One of the most striking film posters this year was for The American, but what made it so distinctive?
When LA-based Mojohouse released the first one sheet for Anton Corbijn’s film, about an enigmatic American lying low in Italy, there was a lot of talk about the retro design.
MUBi listed various films of the 1960s that seemed to be an inspiration for the basic look and feel of the poster:
With its two-color printing, its high-contrast photographs, its monochrome rectangle of color and its billing block within a white frame, it could be a lost object from that era.
Rod Steiger’s The Sergeant (1968) appears to be a particularly strong influence, both in the look and billing of the star.
(Click here for a larger version of the above image)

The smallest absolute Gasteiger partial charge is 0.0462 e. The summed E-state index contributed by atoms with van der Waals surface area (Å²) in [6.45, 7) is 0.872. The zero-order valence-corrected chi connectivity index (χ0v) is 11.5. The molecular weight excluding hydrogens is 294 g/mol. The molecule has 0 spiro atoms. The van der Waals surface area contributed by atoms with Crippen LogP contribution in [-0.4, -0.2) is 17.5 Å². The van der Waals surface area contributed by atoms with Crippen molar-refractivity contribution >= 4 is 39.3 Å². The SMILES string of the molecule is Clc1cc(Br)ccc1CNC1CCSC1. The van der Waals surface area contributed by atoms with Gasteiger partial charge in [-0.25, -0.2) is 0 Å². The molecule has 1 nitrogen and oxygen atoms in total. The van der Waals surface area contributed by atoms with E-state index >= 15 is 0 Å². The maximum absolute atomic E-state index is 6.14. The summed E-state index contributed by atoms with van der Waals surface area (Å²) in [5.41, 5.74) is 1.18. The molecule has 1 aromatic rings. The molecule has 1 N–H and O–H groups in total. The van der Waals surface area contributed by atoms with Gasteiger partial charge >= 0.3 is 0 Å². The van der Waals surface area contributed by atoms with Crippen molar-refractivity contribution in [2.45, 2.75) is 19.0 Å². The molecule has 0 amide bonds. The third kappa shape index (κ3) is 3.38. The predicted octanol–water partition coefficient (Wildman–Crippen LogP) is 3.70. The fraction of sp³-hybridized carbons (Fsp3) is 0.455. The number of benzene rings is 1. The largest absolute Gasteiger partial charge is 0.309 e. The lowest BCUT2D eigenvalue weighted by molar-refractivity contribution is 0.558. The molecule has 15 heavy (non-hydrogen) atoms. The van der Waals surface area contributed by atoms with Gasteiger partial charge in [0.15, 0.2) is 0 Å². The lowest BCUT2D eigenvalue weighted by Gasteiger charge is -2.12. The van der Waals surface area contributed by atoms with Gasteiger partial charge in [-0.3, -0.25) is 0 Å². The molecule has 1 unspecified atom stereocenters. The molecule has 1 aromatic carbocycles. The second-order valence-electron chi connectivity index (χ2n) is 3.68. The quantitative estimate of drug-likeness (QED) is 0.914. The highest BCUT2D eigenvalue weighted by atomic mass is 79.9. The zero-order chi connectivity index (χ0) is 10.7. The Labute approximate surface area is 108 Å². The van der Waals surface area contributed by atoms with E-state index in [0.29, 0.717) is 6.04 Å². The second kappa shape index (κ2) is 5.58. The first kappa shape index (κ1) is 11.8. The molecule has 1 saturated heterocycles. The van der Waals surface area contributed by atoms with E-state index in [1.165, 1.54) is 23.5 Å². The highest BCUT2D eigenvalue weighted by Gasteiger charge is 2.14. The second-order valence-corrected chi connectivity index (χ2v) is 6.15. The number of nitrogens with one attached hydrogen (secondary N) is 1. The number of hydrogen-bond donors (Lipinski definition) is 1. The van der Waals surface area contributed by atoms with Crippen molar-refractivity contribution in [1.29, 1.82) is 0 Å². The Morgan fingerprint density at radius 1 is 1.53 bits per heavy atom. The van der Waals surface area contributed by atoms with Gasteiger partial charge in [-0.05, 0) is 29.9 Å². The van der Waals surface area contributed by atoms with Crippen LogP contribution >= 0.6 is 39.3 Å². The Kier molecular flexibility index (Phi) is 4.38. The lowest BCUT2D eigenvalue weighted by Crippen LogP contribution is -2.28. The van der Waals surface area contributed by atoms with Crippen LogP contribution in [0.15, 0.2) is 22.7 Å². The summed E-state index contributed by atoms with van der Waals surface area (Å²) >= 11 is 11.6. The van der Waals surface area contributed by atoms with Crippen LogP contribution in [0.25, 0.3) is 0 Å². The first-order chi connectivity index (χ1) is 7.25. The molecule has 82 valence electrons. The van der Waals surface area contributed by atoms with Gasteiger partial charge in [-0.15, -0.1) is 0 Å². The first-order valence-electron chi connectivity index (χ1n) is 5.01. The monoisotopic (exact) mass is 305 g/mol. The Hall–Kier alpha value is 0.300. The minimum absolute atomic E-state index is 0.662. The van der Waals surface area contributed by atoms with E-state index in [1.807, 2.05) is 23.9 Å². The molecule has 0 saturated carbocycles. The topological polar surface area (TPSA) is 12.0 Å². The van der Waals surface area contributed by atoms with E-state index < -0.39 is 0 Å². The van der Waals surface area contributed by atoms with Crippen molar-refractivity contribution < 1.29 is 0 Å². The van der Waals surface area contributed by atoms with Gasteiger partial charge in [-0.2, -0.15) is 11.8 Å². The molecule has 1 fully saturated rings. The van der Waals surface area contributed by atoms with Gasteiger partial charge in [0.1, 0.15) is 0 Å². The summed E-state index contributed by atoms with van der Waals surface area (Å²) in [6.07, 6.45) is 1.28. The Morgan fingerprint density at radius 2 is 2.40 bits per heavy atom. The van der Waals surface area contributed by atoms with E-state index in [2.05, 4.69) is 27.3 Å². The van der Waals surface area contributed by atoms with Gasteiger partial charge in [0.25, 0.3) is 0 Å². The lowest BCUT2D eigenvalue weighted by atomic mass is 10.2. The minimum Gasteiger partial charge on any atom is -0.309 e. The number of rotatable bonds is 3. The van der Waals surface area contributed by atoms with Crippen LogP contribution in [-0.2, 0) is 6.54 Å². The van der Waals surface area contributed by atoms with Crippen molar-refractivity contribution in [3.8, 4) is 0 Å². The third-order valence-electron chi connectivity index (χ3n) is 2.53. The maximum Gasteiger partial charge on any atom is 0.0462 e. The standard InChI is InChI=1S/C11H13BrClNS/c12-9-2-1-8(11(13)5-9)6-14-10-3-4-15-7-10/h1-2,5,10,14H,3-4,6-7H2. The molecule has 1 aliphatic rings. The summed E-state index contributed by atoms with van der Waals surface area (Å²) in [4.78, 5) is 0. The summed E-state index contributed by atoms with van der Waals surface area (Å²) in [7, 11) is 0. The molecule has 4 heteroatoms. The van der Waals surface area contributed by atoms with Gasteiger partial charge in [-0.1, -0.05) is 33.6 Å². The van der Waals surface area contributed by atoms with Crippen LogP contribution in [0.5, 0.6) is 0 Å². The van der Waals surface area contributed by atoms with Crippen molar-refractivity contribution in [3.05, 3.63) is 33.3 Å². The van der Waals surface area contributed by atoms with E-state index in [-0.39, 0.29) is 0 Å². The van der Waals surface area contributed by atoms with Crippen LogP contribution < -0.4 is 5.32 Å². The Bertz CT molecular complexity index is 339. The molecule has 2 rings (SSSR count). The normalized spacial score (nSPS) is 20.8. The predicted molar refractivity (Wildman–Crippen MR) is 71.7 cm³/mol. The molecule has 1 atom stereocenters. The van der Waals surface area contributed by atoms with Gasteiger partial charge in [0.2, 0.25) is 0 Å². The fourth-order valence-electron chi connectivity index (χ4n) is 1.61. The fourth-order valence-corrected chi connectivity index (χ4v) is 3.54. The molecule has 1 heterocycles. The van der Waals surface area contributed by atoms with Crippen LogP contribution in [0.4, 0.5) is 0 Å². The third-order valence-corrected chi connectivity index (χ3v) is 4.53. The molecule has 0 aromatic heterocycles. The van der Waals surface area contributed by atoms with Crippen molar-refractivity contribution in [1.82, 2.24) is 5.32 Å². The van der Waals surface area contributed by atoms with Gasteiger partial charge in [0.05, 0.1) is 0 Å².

It is also worth comparing how the lead actor is depicted on the poster: note the similarities between the black and white image of Clooney and Steve McQueen on the poster for Bullitt (1968).
Another trend of the late 1960s they appeared to have picked up on is the placing of a small photo, or drawing, next to the title and credits.
Finally, a recent Danish film, Everything Will Be Fine (2010), has a very similar poster: notice the eye, which forms part of an orange backdrop to which a character is running from.
But who influenced who?